Tuesday

13th Apr 2021

EU-brokered Ukraine truce 'holding', but at risk

  • EU leaders last week warned that if Russia violates the Minsk pact they will impose further economic sanctions. (Photo: Sasha Maksymenko)

International monitors say the EU-brokered ceasefire in Ukraine is largely “holding”, but fighting in the town of Debaltseve risks undoing the truce.

Ertugrul Apakan, the head of a special monitoring mission (SMM) operated by the OSCE, a European multilateral body, told press in Kiev on Sunday (15 February): “The ceasefire has been holding in the first 12 hours, with some exceptions, notably in Debaltseve, Raihorodka, and Lugansk”.

Read and decide

Join EUobserver today

Become an expert on Europe

Get instant access to all articles — and 20 years of archives. 14-day free trial.

... or subscribe as a group

He said there are “numerous unconfirmed allegations regarding ceasefire violations”.

But he added: “Based on what it could hear overnight and what it could observe during the daylight, the SMM notes the ceasefire was overall respected over the first 12 hours of its implementation”.

He said the main exception was Debaltseve, where artillery fire “started” at 10am local time.

He noted that an OSCE patrol tried to enter the town, a strategic railway hub, but was “refused access” by Russia-controlled fighters.

He added that Mariupol, a strategic port in east Ukraine, is quiet. He said Donetsk witnessed one mortar round, three rocket attacks, and some small arms fire between midnight and 1am. His staff heard “outgoing” artillery rounds from Russia-occupied Lugansk at 1.45am. They also heard artillery fire in Raihorodka at 10.35am.

Shortly before midnight on Saturday, Ukrainian president Petro Poroshenko ordered his troops to stop hostilities in line with a deal brokered by the French and German leaders with Russia in Minsk last week.

Poroshenko denied reports that thousands of Ukrainian soldiers are trapped in Debaltseve, calling the claims a “sick hallucination”.

But he said the town is a potential “springboard” for future attacks on Ukraine, adding: “the tense situation … poses a great threat to the ceasefire regime”.

For his part, Aleksandr Zakharchenko - the head of the self-proclaimed Donetsk People’s Republic - said the Minsk deal doesn’t apply to Debaltseve because the town is no longer part of Ukrainian territory.

He said his fighters have encircled 8,000 Ukrainian soldiers in the town, adding: “We will block all attempts to break out”.

Russia, which claims it is not involved in the conflict, has not issued a statement on the situation.

But it said it delivered another 900 tonnes of what it called “humanitarian cargo” to Donetsk.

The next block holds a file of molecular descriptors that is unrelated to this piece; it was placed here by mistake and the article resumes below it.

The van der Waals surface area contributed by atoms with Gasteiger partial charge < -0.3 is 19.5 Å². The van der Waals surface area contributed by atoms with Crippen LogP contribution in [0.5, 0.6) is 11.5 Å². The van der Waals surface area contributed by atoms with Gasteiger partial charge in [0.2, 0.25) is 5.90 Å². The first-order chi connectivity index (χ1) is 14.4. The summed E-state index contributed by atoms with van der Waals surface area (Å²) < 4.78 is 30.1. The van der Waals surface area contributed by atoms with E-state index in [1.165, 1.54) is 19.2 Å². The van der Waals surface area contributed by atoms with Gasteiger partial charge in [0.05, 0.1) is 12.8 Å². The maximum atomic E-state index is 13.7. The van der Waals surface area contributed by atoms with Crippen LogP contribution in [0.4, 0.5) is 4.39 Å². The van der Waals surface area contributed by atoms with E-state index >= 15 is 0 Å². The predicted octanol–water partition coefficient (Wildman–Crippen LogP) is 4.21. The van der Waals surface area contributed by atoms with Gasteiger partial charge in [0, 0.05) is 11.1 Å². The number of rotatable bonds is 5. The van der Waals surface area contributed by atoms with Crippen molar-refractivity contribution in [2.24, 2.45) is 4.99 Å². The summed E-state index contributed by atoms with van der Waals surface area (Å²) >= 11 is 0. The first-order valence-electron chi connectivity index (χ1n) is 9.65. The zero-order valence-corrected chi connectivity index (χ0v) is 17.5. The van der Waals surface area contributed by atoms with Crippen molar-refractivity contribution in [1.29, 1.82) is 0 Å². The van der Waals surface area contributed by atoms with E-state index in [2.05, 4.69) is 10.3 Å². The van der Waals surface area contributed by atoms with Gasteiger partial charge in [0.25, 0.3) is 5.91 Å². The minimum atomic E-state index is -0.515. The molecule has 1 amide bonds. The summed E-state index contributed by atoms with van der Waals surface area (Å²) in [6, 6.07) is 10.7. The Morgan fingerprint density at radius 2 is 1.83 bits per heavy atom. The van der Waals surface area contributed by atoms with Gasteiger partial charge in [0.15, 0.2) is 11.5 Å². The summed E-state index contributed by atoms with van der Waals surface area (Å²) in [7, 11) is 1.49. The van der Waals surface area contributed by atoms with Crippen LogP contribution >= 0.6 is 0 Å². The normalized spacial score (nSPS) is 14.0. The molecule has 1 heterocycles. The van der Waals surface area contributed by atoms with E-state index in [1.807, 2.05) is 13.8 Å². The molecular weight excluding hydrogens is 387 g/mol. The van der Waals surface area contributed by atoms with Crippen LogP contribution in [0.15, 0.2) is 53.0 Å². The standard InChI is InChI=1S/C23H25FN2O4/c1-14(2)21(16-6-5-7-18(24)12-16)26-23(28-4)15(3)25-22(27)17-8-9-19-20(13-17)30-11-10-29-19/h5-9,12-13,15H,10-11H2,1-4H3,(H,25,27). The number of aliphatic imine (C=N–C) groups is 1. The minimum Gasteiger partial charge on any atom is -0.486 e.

The convoy is the latest in a line of supply trucks which go back and forth across the Russia-Ukraine border with no Ukrainian or international supervision.

EU leaders at a summit last Thursday gave “cautious” approval to the Minsk ceasefire plan.

But they warned that if Russia violates the pact they will impose further economic sanctions.

One senior EU source said: “We are extremely sceptical that the Minsk agreement will end the conflict”.

A second EU source noted that Russia is likely to seize Debaltseve and Mariupol before it really freezes the fighting.

The contact noted that Russian leader Vladimir Putin in Minsk told his French and German counterparts his forces need “at least” 10 days to capture the two cities.

He tried to delay the ceasefire deadline until they fell, but later agreed to the 15 February deadline on paper.

News in Brief

  1. US officials call for J&J vaccine pause over blood clots
  2. Putin refuses to talk about military build-up, Ukraine says
  3. EU bank to help Greece manage corona-recovery funds
  4. Johnson & Johnson vaccine deliveries to EU begin
  5. EU sanctions commander of Iran's Revolutionary Guard
  6. UK opens investigation into ex-PM Cameron lobbying
  7. 'Significant differences' in EU-UK talks on Northern Ireland
  8. Bulgarian PM reveals price rise in new EU-BioNTech deal

Opinion

Why Russia politics threaten European security

Russia could expand hostile operations, such as poisonings, including beyond its borders, if it feels an "existential" threat and there is no European pushback.

Analysis

Ten years on from Tahrir: EU's massive missed opportunity

Investing in the Arab world, in a smart way, is also investing in the European Union's future itself. Let's hope that the disasters of the last decade help to shape the neighbourhood policy of the next 10 years.

Stakeholders' Highlights

  1. Nordic Council of MinistersDigitalisation can help us pick up the green pace
  2. Nordic Council of MinistersCOVID19 is a wake-up call in the fight against antibiotic resistance
  3. Nordic Council of MinistersThe Nordic Region can and should play a leading role in Europe’s digital development
  4. Nordic Council of MinistersNordic Council to host EU webinars on energy, digitalisation and antibiotic resistance
  5. UNESDAEU Code of Conduct can showcase PPPs delivering healthier more sustainable society
  6. Nordic Council of MinistersWomen benefit in the digitalised labour market

Latest News

  1. How the pandemic became an EU goldmine for crime
  2. China responds to 'low-efficacy' vaccine fears
  3. Merkel party chiefs support Laschet's chancellor bid
  4. EU refuses to bail out Montenegro's China loan
  5. Industry lobby to 'co-decide' on nearly €10bn EU public money
  6. Why Ursula von der Leyen won't go
  7. Incorporating gender in trade policy to benefit all
  8. Does Italian regionalism actually work?

Join EUobserver

Support quality EU news

Join us